In an ideal world, every employee would be a perfect, productive fit – and you’d never have to let someone “go” for missing the mark or violating the rules. But we know that’s not realistic.
No matter how careful you are when hiring and growing your workforce, you’re bound to encounter difficult situations that ultimately lead to termination. Today, it’s more important than ever for employers to be on firm legal footing when firing employees or taking other disciplinary action.
A sloppy or unfair firing could put you at significant risk if a disgruntled employee turns around and files a lawsuit. Whether taking notes during a counseling session, creating a written warning or drafting a final termination notice, you should take the view that any documentation could someday be used as evidence for, or against, you.
In most cases, specific disciplinary measures lay the groundwork for fair and legal firings. Discipline puts the employee on notice of the severity of the problem, as well as the consequences for not correcting it.
If the problem persists and terminating the employee becomes necessary, you’ll have a record of the problem and the actions you took to address it.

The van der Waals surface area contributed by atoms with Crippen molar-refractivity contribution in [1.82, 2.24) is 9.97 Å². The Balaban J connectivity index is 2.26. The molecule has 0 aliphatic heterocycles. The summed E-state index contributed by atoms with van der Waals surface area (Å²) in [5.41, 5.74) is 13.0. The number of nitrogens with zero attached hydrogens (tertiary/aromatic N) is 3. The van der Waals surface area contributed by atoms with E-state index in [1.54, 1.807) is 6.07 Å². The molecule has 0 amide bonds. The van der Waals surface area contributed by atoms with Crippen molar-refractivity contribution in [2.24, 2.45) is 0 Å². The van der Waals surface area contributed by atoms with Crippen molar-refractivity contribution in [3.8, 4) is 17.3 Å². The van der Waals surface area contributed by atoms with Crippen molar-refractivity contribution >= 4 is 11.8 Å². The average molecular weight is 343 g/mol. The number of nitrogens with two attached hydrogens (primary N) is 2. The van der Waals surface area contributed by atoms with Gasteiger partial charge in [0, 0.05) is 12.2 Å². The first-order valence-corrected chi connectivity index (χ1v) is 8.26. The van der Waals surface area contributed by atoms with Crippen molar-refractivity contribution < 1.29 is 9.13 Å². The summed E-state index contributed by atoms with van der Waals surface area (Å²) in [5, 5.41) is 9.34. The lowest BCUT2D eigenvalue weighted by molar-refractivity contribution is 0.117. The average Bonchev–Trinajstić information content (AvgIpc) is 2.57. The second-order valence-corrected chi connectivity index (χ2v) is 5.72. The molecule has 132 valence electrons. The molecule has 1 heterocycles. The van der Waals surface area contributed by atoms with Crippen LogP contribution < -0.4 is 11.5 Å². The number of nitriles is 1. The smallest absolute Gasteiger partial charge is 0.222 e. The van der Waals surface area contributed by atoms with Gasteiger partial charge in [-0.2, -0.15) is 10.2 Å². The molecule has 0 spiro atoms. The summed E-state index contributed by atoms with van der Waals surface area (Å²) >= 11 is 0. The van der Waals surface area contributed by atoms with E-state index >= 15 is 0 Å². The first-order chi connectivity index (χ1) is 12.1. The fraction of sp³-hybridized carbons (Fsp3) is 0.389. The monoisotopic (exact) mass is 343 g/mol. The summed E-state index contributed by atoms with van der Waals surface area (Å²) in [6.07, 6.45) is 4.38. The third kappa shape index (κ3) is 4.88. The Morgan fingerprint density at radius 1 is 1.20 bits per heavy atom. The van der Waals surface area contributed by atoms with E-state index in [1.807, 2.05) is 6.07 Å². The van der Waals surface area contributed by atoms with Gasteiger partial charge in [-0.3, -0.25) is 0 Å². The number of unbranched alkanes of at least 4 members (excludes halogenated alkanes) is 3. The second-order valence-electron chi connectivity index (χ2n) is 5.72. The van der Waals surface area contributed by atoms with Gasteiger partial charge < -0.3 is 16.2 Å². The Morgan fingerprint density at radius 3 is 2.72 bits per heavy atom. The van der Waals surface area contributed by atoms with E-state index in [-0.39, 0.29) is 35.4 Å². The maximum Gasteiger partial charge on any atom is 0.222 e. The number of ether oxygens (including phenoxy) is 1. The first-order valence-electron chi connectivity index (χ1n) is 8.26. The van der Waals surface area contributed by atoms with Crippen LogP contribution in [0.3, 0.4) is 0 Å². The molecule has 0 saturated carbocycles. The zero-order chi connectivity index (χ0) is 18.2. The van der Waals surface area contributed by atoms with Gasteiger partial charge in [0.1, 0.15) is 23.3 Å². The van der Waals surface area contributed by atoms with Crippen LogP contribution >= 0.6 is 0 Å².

Documentation is key
Most employers follow progressive discipline wherein an employee receives a series of warnings before termination. For example, the employee may get a verbal warning for a first offense, a written warning if the problem continues, a final written warning and, as a last step, termination.
Cutting corners with documentation is the single biggest mistake managers make when handling progressive discipline and terminations. You need to recognize that your company may have to explain a termination decision long after it occurs. In the case of employees terminated for poor job performance or misconduct, this means having on file all performance reviews, notes from counseling sessions and written warnings leading to the termination decision.
For complete and effective documentation, be sure to cover all the following elements:
The facts – Include the date, time and location of the problem. Where applicable, cover the five W’s (who, what, where, when and witnesses). Be as precise and thorough as possible. Your documentation should indicate each date the employee was late, and how late he or she was each time.